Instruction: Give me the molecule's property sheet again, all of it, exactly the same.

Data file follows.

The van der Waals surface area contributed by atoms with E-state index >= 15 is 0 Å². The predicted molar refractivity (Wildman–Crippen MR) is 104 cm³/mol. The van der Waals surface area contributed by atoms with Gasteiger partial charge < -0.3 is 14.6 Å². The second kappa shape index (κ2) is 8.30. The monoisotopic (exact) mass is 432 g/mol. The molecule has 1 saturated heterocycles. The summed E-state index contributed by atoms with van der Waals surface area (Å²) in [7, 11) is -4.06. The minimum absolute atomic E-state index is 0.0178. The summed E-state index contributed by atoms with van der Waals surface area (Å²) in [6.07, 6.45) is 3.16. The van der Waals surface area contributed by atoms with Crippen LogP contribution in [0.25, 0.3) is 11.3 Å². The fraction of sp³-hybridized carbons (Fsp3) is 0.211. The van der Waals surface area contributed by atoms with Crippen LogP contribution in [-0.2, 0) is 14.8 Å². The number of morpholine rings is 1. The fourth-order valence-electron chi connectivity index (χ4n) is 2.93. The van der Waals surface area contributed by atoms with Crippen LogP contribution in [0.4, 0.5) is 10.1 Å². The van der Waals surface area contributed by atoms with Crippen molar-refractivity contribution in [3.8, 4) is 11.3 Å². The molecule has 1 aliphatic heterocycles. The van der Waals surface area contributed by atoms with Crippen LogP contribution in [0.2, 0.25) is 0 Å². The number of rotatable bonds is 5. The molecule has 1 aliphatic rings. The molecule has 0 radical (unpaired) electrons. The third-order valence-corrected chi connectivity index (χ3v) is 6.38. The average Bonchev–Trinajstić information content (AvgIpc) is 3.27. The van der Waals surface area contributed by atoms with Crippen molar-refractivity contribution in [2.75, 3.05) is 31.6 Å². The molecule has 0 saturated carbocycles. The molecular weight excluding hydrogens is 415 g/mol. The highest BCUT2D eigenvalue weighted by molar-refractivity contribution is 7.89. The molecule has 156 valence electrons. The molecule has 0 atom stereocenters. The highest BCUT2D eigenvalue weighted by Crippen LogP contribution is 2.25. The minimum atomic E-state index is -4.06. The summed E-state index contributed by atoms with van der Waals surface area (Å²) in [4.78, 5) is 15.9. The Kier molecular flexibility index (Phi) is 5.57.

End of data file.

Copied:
The van der Waals surface area contributed by atoms with E-state index >= 15 is 0 Å². The predicted molar refractivity (Wildman–Crippen MR) is 104 cm³/mol. The van der Waals surface area contributed by atoms with Gasteiger partial charge < -0.3 is 14.6 Å². The second kappa shape index (κ2) is 8.30. The monoisotopic (exact) mass is 432 g/mol. The molecule has 1 saturated heterocycles. The summed E-state index contributed by atoms with van der Waals surface area (Å²) in [7, 11) is -4.06. The minimum absolute atomic E-state index is 0.0178. The summed E-state index contributed by atoms with van der Waals surface area (Å²) in [6.07, 6.45) is 3.16. The van der Waals surface area contributed by atoms with Crippen LogP contribution in [0.25, 0.3) is 11.3 Å². The fraction of sp³-hybridized carbons (Fsp3) is 0.211. The van der Waals surface area contributed by atoms with Crippen LogP contribution in [-0.2, 0) is 14.8 Å². The number of morpholine rings is 1. The fourth-order valence-electron chi connectivity index (χ4n) is 2.93. The van der Waals surface area contributed by atoms with Crippen LogP contribution in [0.4, 0.5) is 10.1 Å². The van der Waals surface area contributed by atoms with Crippen molar-refractivity contribution in [3.8, 4) is 11.3 Å². The molecule has 1 aliphatic heterocycles. The van der Waals surface area contributed by atoms with Crippen LogP contribution in [0.2, 0.25) is 0 Å². The number of rotatable bonds is 5. The molecule has 1 aliphatic rings. The molecule has 0 radical (unpaired) electrons. The third-order valence-corrected chi connectivity index (χ3v) is 6.38. The average Bonchev–Trinajstić information content (AvgIpc) is 3.27. The van der Waals surface area contributed by atoms with Crippen molar-refractivity contribution in [2.75, 3.05) is 31.6 Å². The molecule has 0 saturated carbocycles. The molecular weight excluding hydrogens is 415 g/mol. The highest BCUT2D eigenvalue weighted by molar-refractivity contribution is 7.89. The molecule has 156 valence electrons. The molecule has 0 atom stereocenters. The highest BCUT2D eigenvalue weighted by Crippen LogP contribution is 2.25. The minimum atomic E-state index is -4.06. The summed E-state index contributed by atoms with van der Waals surface area (Å²) in [4.78, 5) is 15.9. The Kier molecular flexibility index (Phi) is 5.57.